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Meat Mushroom and Potato Skillet Gratin Adapted from Melissa Clark in The New York Times

Meat Mushroom and Potato Skillet Gratin Adapted from Melissa Clark in The New York Times
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         At the risk of people believing I must be going steady with Melissa Clark, I am rushing this out in advance of the latest winter storm.  Even though I just shared Melissa’s superb Pork Chop recipe the middle of last month, I could not resist posting this latest triumph from last Wednesday’s “A Good Appetite” column.  This is stuck-in-the house, freezing-cold-outside food at its finest.  It’s Melissa’s inspired combination of elements you find in a crisp potato gratin and in a cottage or shepherd’s pie.  It’s cheesy, rich and come to think of it, gluten-free!  It’s not the fastest dish in the world to cook which makes me think that if you’re going to be housebound for any length of time, it will be the perfect thing to prepare.  It also has the great advantage of being a one-pot dinner.  Well, that is unless like me and Melissa you feel it would look a whole lot better on a plate with a nice big green salad tossed in a lemon vinaigrette.  So what changes did I make to Melissa’s original recipe?  Don’t think I didn’t try to make the original….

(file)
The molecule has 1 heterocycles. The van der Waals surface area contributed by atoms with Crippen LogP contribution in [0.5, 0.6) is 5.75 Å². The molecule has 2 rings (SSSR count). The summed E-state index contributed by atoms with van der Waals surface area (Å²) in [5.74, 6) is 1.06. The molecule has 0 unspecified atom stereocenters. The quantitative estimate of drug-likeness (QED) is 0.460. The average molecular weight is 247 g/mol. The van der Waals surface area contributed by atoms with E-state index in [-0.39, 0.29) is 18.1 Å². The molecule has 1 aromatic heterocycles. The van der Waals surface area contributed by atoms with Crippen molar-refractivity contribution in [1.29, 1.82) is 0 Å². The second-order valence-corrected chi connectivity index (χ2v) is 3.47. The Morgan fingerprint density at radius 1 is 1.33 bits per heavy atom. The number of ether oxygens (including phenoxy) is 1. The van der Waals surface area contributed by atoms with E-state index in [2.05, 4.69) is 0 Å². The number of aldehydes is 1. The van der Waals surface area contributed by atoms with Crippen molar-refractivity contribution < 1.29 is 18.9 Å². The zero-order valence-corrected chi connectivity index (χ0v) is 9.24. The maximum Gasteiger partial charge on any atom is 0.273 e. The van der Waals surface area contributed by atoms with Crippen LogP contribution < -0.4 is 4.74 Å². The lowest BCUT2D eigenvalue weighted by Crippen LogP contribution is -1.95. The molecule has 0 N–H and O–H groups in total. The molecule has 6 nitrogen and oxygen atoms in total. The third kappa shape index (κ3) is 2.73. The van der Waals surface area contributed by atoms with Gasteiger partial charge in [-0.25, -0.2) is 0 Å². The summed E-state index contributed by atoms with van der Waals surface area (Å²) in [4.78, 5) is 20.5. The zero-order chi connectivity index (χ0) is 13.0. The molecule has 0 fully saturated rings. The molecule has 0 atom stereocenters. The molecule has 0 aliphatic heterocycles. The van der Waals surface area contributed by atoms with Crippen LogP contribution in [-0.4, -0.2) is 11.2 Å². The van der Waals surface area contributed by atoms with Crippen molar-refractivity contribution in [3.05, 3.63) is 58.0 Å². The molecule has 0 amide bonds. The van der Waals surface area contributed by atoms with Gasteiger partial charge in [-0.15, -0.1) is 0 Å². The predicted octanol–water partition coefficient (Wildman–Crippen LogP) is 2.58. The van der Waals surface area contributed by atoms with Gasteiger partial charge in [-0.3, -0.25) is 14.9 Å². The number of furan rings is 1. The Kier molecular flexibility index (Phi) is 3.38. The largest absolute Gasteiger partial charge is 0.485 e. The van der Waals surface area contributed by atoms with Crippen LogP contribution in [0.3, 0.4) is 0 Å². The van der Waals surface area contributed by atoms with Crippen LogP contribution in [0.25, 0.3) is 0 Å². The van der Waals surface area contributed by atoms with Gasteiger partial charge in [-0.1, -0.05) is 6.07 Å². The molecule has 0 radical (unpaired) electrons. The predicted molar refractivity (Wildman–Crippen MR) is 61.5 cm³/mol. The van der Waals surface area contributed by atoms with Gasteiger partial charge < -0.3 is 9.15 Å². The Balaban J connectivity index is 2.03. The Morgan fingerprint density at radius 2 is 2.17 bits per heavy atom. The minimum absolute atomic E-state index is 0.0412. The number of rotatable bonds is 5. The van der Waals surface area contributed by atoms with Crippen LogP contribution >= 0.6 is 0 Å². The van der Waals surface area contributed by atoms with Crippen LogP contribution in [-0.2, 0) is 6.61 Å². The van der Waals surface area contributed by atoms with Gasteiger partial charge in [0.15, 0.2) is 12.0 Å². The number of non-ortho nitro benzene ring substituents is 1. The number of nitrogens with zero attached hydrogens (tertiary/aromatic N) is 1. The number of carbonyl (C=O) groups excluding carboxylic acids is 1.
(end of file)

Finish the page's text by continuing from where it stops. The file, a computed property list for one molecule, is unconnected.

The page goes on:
Melissa mixed her potatoes with rutabaga, using a 50-50 ratio. Now rutabaga is what I grew up calling Turnips.  And I love the stuff. But amazingly there were no rutabagas in two markets I went to. So I went for a version completely topped with Russett or Idaho Potatoes. Melissa also added 3 cups of spinach to her creation.  She explained that a cottage or shepherd’s pie would traditionally contain peas but that spinach would more readily absorb the herb-infused cream that is poured over and baked into the dish.  I was all set to do so myself. But first I’d found a cache of

Russet Potato

cremini mushrooms. I’ve been on a mission to shop my refrigerator first and stop having to toss perfectly good ingredients that somehow get lost under more recent purchases.  I knew the mushrooms would make a nice contrast to the ground beef.  But once they’d been added to the browned ground beef, there simply was no room in the cast iron skillet for the spinach.  So into the green salad it went.  Finally, again in my quest to shop the fridge, I found some sliced provolone, which melts beautifully even if it lacks the nutty goodness of the Gruyere in Melissa’s original recipe.  But the result was simply superb: Comfort food for a three-dog night. So if we’re having another one, might as well hunker down with this delicious meal.  Here is the recipe:


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